WASHINGTON POST-WATCH: Too Explosive to Mention?

The Washington Post covered Israel’s shooting of Mohammed Sidr — Hebron leader of Islamic Jihad — in an August 15, 2003 page A-20 story headlined “Israelis Kill Militant Leader, Sparking Vows of Revenge.”

Jerusalem correspondent Molly Moore notes a previous attempt to assassinate Sidr, “who Israeli officials said was at least partly responsible for the deaths of 19 Israelis over the past two years.” She also refers to his arrest by the Palestinian Authority but release “when Palestinian demonstrators stormed the Hebron prison where he was being held.”

Then, in the third and fourth paragraphs, Moore reports:

Before dawn this morning, Israeli troops caught up with Sidr again. They surrounded a building in Hebron where intelligence sources said Sidr was hiding in a carpentry workshop, according to an Israeli government statement. Shortly after he shot at the soldiers and threw a grenade that blew up an Israeli army search dog dispatched to sniff through the hideout, Sidr was killed by gunfire, Israeli military officials said.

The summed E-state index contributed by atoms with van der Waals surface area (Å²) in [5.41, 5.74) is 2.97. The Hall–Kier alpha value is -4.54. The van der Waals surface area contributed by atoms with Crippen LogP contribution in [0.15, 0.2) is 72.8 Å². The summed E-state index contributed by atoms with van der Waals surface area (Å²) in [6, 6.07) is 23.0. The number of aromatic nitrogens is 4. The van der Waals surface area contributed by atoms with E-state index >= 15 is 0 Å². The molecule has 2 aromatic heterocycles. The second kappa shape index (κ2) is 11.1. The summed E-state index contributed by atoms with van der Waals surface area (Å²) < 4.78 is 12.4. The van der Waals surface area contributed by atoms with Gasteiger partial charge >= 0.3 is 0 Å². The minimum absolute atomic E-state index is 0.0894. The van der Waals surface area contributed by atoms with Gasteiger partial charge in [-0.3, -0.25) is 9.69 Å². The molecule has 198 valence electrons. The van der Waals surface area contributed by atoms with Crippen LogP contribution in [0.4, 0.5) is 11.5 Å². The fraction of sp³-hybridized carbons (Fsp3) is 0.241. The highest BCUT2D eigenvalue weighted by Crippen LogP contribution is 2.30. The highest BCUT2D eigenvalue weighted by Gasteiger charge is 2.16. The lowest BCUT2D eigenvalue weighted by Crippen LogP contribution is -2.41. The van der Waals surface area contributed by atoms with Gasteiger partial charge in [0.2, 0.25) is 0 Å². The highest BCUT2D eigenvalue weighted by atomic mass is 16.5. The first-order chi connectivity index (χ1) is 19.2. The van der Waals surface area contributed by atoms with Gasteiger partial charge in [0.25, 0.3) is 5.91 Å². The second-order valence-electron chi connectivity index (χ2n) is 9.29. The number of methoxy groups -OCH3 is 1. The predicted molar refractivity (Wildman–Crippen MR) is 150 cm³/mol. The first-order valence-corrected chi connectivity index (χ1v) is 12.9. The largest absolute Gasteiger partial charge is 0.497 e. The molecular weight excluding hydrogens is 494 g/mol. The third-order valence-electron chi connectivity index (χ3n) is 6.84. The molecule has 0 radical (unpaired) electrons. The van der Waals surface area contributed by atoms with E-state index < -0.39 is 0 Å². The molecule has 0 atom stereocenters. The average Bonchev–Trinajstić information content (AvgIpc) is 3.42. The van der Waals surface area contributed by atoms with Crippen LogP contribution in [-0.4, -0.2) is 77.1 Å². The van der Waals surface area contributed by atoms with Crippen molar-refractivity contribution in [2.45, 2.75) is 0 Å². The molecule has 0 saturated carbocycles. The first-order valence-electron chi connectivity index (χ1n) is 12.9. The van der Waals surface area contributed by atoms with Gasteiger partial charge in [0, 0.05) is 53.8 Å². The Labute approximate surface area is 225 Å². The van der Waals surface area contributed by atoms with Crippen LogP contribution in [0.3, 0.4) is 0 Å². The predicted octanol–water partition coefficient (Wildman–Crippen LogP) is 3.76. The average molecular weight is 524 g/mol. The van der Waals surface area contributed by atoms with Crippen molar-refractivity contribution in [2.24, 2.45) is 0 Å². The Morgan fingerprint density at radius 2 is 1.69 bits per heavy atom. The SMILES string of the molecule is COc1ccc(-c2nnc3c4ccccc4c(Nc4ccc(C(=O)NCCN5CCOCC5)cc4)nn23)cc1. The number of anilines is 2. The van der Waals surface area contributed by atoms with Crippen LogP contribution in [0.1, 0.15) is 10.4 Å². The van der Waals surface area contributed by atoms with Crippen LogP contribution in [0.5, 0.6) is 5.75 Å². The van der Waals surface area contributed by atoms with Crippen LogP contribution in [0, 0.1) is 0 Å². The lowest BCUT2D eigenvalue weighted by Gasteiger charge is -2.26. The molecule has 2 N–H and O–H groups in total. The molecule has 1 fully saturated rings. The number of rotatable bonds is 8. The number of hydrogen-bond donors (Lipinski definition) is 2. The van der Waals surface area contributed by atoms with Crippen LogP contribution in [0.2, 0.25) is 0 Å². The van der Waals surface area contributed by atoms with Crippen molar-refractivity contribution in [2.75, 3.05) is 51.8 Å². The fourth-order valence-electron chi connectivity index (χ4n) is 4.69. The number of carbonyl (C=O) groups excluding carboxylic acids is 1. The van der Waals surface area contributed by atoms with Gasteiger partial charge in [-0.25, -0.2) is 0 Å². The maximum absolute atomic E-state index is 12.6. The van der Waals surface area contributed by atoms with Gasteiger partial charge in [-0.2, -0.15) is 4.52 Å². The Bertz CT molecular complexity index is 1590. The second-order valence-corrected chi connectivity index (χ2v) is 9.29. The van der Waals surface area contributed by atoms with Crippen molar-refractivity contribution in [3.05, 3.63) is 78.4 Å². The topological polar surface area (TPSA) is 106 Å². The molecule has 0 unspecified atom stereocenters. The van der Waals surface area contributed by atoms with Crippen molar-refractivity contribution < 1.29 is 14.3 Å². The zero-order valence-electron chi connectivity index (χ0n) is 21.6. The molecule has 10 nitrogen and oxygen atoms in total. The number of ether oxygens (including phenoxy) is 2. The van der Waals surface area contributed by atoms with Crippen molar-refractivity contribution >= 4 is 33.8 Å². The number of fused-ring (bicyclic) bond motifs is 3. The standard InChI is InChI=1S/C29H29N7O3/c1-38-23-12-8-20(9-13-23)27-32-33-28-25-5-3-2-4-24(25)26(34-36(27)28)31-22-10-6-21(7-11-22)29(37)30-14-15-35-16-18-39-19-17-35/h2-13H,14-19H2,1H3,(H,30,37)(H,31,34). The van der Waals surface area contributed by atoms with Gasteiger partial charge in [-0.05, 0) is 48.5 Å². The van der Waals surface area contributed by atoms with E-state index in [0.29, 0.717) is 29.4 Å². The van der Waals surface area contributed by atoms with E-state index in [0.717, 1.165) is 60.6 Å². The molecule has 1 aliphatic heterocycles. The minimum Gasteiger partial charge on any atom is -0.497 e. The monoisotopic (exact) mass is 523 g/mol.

In paragraph 12 of the 13-paragraph story, Moore cites an Israeli government statement claiming Sidr was planning an “imminent terror attack.”

Missing from the Post‘s account is information that the carpentry workshop may have doubled as Sidr’s bomb-making lab. An Associated Press story, “Islamic Jihad fugitive slain in raid; Militant group vows to avenge death of ‘ticking bomb’,” carried by The Washington Times, notes that an Israeli anti-tank missile set off secondary blasts inside Sidr’s hideout. the Times‘ reported the Israeli military’s assertion that “the warehouse [carpentry workshop] doubled as a bomb laboratory.”

Another AP story, “Israel kills Jihad activist; Violence endangers 6-week-old truce,” in The Richmond Times-Dispatch, quotes Raanan Gissin, spokesman for Israeli Prime Minister Ariel Sharon, as saying that: “We caught him red-handed preparing another bomb in his own laboratory.”

Restrained Coverage of Restraint

The August 14, 2003 edition of the Post carried a one-paragraph brief about Israel’s demolition of the home of one of two suicide bombers whose attacks each killed an Israeli on August 12. The last of three sentences in the item noted that “Israeli officials have so far refrained from threatening large-scale military retaliation.”

In contrast, the August 14 Baltimore Sun carried a 15-paragraph article by Henry Chu of The Los Angeles Times, headlined “Twin suicide bombings bring unusually restrained response; Israelis, Palestinians try to contain political fallout.”


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